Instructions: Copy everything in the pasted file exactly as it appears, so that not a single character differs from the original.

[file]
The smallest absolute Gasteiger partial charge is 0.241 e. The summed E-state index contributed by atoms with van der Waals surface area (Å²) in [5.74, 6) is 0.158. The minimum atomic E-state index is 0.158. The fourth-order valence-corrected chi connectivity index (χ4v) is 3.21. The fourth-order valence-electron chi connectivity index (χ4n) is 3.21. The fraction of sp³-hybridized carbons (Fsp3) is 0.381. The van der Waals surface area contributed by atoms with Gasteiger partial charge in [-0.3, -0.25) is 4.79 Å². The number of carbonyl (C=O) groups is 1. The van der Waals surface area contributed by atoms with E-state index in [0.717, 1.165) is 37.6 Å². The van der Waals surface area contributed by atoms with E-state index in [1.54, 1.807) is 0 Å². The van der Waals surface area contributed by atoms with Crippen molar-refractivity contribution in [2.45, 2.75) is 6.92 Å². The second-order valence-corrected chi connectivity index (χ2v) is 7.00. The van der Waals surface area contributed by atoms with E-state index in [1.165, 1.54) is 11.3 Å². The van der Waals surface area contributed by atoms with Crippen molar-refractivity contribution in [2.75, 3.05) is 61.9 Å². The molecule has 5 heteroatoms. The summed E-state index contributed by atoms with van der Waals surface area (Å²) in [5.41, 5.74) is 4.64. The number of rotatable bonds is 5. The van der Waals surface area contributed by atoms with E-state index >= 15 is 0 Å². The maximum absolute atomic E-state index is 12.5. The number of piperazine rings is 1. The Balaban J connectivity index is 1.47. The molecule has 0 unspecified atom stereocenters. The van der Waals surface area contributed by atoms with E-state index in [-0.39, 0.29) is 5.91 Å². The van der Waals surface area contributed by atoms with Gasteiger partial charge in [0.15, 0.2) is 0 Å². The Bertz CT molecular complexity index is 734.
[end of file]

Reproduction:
The smallest absolute Gasteiger partial charge is 0.241 e. The summed E-state index contributed by atoms with van der Waals surface area (Å²) in [5.74, 6) is 0.158. The minimum atomic E-state index is 0.158. The fourth-order valence-corrected chi connectivity index (χ4v) is 3.21. The fourth-order valence-electron chi connectivity index (χ4n) is 3.21. The fraction of sp³-hybridized carbons (Fsp3) is 0.381. The van der Waals surface area contributed by atoms with Gasteiger partial charge in [-0.3, -0.25) is 4.79 Å². The number of carbonyl (C=O) groups is 1. The van der Waals surface area contributed by atoms with E-state index in [0.717, 1.165) is 37.6 Å². The van der Waals surface area contributed by atoms with E-state index in [1.54, 1.807) is 0 Å². The van der Waals surface area contributed by atoms with Crippen molar-refractivity contribution in [2.45, 2.75) is 6.92 Å². The second-order valence-corrected chi connectivity index (χ2v) is 7.00. The van der Waals surface area contributed by atoms with E-state index in [1.165, 1.54) is 11.3 Å². The van der Waals surface area contributed by atoms with Crippen molar-refractivity contribution in [2.75, 3.05) is 61.9 Å². The molecule has 5 heteroatoms. The summed E-state index contributed by atoms with van der Waals surface area (Å²) in [5.41, 5.74) is 4.64. The number of rotatable bonds is 5. The van der Waals surface area contributed by atoms with E-state index >= 15 is 0 Å². The maximum absolute atomic E-state index is 12.5. The number of piperazine rings is 1. The Balaban J connectivity index is 1.47. The molecule has 0 unspecified atom stereocenters. The van der Waals surface area contributed by atoms with E-state index in [-0.39, 0.29) is 5.91 Å². The van der Waals surface area contributed by atoms with Gasteiger partial charge in [0.15, 0.2) is 0 Å². The Bertz CT molecular complexity index is 734.